HARTUNG: Nic, thanks for being live with us.

Secretary of State Mike Pompeo urging Turkey to release American pastor Andrew Brunson. Pompeo said he delivered that message to Turkey's foreign minister before their meeting at a high level Conference of Asian Nations in Singapore. After their meeting, Turkish foreign minister said using threatening language or sanctions will not be productive. Earlier this week the U.S. Treasury Department placed sanctions on top Turkish officials in response to Brunson's detention. Brunson is an evangelical pastor from North Carolina who has been held for nearly two years over alleged links to a failed coup.

BRIGGS: Turns out Tennessee could play a key role in determining which party controls the U.S. Senate in the fall. Former Tennessee governor, Phil Bredesen, a moderate Democrat, and conservative Republican congresswoman, Marsha Blackburn, won their respective state primaries Thursday. The two will face off in November in a race that is expected to be one of the most hotly contested of the midterm elections. Republicans did not expect a challenge in ruby red Tennessee, but Bredesen's cross party appeal could help Democrats in the race to replace Senator Bob Corker.

This is a state President Trump carried by 26 points so this is an interesting turn and another one of those bellwethers do we see what is that national mood.

HARTUNG: Another state like Georgia who you think is ruby red in so many sense of that.

BRIGGS: Yes.

HARTUNG: Of that connotation and yet --

BRIGGS: The south will be interesting.

HARTUNG: It will be. It will be.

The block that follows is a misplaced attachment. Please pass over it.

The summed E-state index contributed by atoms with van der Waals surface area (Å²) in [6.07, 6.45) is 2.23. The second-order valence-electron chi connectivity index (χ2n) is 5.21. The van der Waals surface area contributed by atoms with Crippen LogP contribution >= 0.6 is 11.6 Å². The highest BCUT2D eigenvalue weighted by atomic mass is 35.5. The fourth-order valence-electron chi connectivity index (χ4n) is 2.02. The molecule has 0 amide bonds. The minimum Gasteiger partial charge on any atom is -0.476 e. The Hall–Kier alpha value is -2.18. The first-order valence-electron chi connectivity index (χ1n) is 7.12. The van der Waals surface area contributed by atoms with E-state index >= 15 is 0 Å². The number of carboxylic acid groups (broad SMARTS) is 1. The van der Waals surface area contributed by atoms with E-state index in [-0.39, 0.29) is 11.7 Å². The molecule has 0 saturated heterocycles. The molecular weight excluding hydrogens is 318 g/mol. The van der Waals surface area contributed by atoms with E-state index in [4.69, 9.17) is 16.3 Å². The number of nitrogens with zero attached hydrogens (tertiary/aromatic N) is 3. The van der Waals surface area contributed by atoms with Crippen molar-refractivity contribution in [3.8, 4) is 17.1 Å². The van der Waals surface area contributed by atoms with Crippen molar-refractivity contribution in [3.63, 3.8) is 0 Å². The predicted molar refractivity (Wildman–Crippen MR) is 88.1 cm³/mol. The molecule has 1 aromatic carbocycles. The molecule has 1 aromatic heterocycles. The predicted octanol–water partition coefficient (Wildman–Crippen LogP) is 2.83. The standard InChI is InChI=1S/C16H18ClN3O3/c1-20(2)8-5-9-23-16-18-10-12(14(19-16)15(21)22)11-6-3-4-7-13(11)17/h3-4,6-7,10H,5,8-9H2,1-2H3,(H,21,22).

But, you know, the NFL preseason is under way.

BRIGGS: Right.

HARTUNG: How about that? No protests, but a video game mistake. It shows the national anthem controversy is not going away.

(COMMERCIAL BREAK)

[04:46:57] HARTUNG: Well, The trump administration believes the responsibility for finding parents deported after they were separated from their children should rest with immigrant advocates, not with the federal government. Justice Department lawyers saying the government would turn over whatever information it could on the parents who were deported, but they say the ACLU, quote, "should use their considerable resources to establish contact." ACLU lawyers argue the Trump administration is trying to shirk its responsibility, choosing to leave an estimated 431 separated kids whose parents were already deported in limbo.

BRIGGS: The Trump administration headed toward a showdown with California over fuel efficiency standards for both cars and trucks. The Trump plan calls for freezing emission standards through 2026. It would also revoke California's ability to set its own tougher standards which are followed by about a dozen states. This marks a sharp reversal from the Obama administration which worked with California and the auto industry to set uniformed national fuel economy standards. California already hinting it will file suit. If it wins, carmakers could face the prospect of manufacturing vehicles to meet rules that vary from state to state. That would be devastating for an already struggling U.S. auto industry.

HARTUNG: Houston police back at the home of Joseph Pappas overnight responding to a call about a possible sighting of the man who's the prime suspect in the shooting death of Dr. Mark Hausknecht, a prominent cardiologist who used to treat President George H. W. Bush. The day before the killing, authorities are saying Pappas transferred the deed to his home to a woman who live in Ohio. Janette Spencer tells the "News Herald" in Ohio Pappas claimed he had a terminal illness. The suspect has not been seen for several days. Police believe Pappas committed the murder over a 20-year-old grudge. It turns out his mother died during an operation performed by Dr. Hausknecht.